Video as Content vs. Video to Drive Traffic
As part of your video planning, it is essential to determine if your video marketing project is to sit in a web page as moving content or if it is designed to entice new traffic to your website from an external network. Rarely can the video do both. This article will briefly look at both strategies and also consider the few exceptions where you can get the best of both worlds.
Video as content
This is the most common video type, your video is part of a web page and will either be the main content or add to what is already there. This type of video can be to introduce a company, service or product or could be more informational, process orientated and support based. Generally the viewer will already be on the website and will therefore find the video on their travels and hopefully choose it as an easy to ingest option.
YouTube may well be used to host the video but due to the company specific nature of the video, it is unlikely to achieve any remarkable search engine positions. For the same reason, the video is unlikely to be a popular share on social media or via other referral methods. This video is designed primarily to communicate existing messages and is usually specified internally based on existing marketing communications.
Video to drive traffic
This type of video is still a relatively new concept in business and still takes a little explaining and careful management to ensure it does not end up as ‘video for content’ instead. The prime objective is to research what is being searched for that is related to your business activity. This has to be based on hard facts and not perceived activity to be truly effective. Once you have identified what your prospective customers require, the videos need to be made that fit this search criteria.
By creating the perfect answer, your organisation has just engaged with many potential customers – not by pitching your services, but by providing helpful and unbiased answers and useful information. In a world full of ‘broadcast’ style adverts and promotions, the viewer has learned to tune out and instead undertake some initial research themselves. With video an attractive research medium and YouTube being owned by Google you can easily see the potential of this format. Now take into account the power of social sharing and potential for referral traffic and you can see why YouTube is so popular.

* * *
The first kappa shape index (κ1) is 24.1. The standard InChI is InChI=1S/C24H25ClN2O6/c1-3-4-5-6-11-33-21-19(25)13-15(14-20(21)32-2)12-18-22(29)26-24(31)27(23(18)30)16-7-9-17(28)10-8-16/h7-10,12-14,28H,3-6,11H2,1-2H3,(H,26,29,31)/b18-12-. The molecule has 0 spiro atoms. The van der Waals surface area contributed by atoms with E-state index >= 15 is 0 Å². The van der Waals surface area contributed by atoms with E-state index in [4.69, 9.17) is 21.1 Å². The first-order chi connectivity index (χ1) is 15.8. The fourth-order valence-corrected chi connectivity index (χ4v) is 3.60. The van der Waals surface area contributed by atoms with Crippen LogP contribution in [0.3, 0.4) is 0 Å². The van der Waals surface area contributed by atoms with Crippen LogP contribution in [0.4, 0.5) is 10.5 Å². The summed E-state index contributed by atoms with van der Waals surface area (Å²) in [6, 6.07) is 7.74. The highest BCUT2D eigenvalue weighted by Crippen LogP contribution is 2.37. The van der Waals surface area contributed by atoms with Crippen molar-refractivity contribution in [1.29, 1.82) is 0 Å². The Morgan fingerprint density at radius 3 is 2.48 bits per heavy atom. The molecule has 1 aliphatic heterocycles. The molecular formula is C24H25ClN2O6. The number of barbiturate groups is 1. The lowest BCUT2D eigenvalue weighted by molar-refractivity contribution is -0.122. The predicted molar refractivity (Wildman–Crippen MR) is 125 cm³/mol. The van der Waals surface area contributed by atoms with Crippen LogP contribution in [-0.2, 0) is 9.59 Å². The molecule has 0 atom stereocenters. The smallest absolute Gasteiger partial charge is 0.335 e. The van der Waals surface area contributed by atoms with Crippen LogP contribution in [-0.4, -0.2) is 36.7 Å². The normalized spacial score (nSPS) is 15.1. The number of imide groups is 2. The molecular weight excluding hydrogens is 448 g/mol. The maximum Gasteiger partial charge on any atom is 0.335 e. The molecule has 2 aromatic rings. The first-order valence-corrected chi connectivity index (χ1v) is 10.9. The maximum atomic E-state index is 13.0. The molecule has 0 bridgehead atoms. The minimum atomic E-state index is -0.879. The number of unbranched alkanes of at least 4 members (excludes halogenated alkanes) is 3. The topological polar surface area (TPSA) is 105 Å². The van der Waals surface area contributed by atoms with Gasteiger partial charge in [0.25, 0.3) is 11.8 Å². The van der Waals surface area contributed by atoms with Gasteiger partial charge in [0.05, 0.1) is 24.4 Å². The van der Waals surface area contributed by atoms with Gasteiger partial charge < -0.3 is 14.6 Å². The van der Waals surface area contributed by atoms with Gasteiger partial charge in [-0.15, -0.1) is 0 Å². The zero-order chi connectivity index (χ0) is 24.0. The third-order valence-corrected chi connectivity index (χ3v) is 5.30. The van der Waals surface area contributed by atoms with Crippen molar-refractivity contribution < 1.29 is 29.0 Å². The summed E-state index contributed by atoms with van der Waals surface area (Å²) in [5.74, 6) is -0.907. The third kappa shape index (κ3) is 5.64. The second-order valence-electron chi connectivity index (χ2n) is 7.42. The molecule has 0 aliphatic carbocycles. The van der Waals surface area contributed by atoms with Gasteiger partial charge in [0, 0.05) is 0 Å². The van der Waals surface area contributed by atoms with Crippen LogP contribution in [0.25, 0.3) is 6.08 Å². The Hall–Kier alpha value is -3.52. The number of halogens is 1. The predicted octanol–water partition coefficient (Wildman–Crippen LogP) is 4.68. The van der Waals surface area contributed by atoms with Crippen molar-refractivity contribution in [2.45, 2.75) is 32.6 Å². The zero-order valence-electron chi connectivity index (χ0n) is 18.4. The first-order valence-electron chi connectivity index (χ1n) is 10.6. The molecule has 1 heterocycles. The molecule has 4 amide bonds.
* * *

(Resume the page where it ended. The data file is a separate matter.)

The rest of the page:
Video that works as both
The crossover point is where you can create videos for both your website visitors and the Google/YouTube audience. These videos are FAQs (Frequently Asked Questions) which correctly identified should provide valuable answers for both situations. You will be able to cross reference known pre-sales questions with YouTube and Google search data to identify the best order to develop new video content.
One of the biggest myths of video marketing is that you can gain valuable search engine positions by simply having video content. Although it is true that it is possible to get surprisingly good positions, relatively quickly, the value element is only true if you target search terms that your customers are actually searching for.